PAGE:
December 10– Thursday– Chattanooga, Tennessee– “The general commanding takes this opportunity of returning his sincere thanks and congratulations to the brave armies of the Cumberland, the Ohio, the Tennessee, and their comrades from the Potomac, for the recent splendid and decisive successes achieved over the enemy. . . . . By your noble heroism and determined courage you have most effectually defeated the plans of the enemy for regaining possession of the States of Kentucky and Tennessee. You have secured positions from which no rebellious power can drive or dislodge you. For all this the general commanding thanks you collectively and individually. The loyal people of the United States thank and bless you. Their hopes and prayers for your success against this unholy rebellion are with you daily. Their faith in you will not be in vain. Their hopes will not be blasted. Their prayers to Almighty God will be answered.” ~ General Orders, #9 from Union General Ulysses S Grant.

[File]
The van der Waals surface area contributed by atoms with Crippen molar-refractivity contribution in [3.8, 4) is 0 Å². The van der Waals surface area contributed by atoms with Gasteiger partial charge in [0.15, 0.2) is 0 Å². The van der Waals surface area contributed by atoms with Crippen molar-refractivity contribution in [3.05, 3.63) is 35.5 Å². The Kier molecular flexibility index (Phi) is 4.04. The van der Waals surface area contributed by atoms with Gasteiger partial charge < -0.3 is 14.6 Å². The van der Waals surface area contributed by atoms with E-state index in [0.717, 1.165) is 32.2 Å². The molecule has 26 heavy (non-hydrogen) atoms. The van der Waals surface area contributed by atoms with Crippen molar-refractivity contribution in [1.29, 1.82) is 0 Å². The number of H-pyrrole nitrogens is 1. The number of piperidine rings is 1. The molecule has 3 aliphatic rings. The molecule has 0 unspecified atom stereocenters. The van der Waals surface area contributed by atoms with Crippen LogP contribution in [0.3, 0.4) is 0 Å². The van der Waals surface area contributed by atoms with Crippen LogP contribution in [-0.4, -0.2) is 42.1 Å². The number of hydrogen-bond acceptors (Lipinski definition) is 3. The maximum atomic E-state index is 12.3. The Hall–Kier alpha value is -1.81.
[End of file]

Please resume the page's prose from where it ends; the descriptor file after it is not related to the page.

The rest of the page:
December 10– Thursday– Nashville, Tennessee– “The gas-works, having exhausted the supply of coal in the city, Nashville last night was without a solitary gas jet. The gas-works have suspended operations and our city will be in a state of darkness until a supply of coal reaches us. In the meantime our denizens will have to go back to first principles and use candles and lamp-oil.” ~ Nashville Daily Press.